'Tumbbad' movie review: Genre-breaker is a milestone

'Tumbbad' movie review: Genre-breaker is a milestone

A still from 'Tumbbad'.


Hindi (A)

Cast: Sohum Shah, Anita Date, Harish Khanna

Director: Rahi Anil Barve

Rating: 4/5

Most films with ghouls expect you to suspend reasoning and submit to your primal fears, while the supernatural in Tumbbad feels more like a primitive being that may deserve its own share of sympathy.

I am guessing the first thing they tell you when writing a horror movie is to make it scary. And Tumbbad fails on that count. 

But Tumbbad is not just a scary movie that is not scary. It skips over cheap thrills because it aspires to break a genre that has rarely even been bended.

A title card promises that the film will be a fable. "There's enough for everyone's need, but not enough for everyone's greed: Mahatma Gandhi," it reads.

And what makes it a fable and not simply a scary story with some morality thrown in is because of how greed, on which some of the oldest stories in the Indian tradition have been written, is woven into the tapestry of a myth, which itself is woven into emergence of the independence movement in the country.

Some may find similarities between this film and Mani Kaul's Duvidha (1972) in terms of brilliant and unconventional cinematography, the study of the colour red and for telling a story where ordinary people encountering the supernatural may be scarier than the ghoul itself.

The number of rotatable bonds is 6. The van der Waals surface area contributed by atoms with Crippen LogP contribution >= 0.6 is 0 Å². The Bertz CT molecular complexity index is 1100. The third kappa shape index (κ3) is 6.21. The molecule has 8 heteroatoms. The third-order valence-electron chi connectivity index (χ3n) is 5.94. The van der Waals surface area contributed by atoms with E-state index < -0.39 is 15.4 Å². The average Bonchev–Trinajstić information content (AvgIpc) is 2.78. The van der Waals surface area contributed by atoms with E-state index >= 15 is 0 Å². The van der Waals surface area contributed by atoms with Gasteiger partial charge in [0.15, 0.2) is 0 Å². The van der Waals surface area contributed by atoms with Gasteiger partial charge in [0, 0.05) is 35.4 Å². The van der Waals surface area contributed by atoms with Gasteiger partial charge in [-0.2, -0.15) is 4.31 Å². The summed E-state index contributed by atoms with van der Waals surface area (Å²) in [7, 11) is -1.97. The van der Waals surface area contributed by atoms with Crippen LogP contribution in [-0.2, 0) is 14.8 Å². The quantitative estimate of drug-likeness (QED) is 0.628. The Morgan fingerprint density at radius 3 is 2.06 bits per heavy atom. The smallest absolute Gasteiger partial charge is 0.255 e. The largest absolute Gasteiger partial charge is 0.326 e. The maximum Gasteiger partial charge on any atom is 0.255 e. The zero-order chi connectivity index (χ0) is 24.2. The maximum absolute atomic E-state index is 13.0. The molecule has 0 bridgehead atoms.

And it must be said, with much love for Kaul, that director Rahi Anil Barve tries your patience a lot less.

The real winner of the movie is the script. 'Layered' is a word critics casually throw around for film they like, but it's hard to think of another adjective for Tumbbad.

For something as simple as flour to be key to the story of the demon, while the film traces the evolution of its production, from the household of the Brahmins to mills that become places for upper and lower castes to interact, is layered writing, if nothing else.

The film is divided into "chapters", which may be a nod to the works of Narayan Dharap, whose works the film is inspired by.

Even so, the film is still acquired taste. Last week's Andhadhun had portrayed its cleverness in ways that were entirely familiar to a viewer of mainstream cinema, but Tumbbad is the sort of film that takes time to draw you out and then hit you. This unfamiliarity itself is a testament to the originality of the film.

Tumbbad is a much-needed milestone for Indian cinema.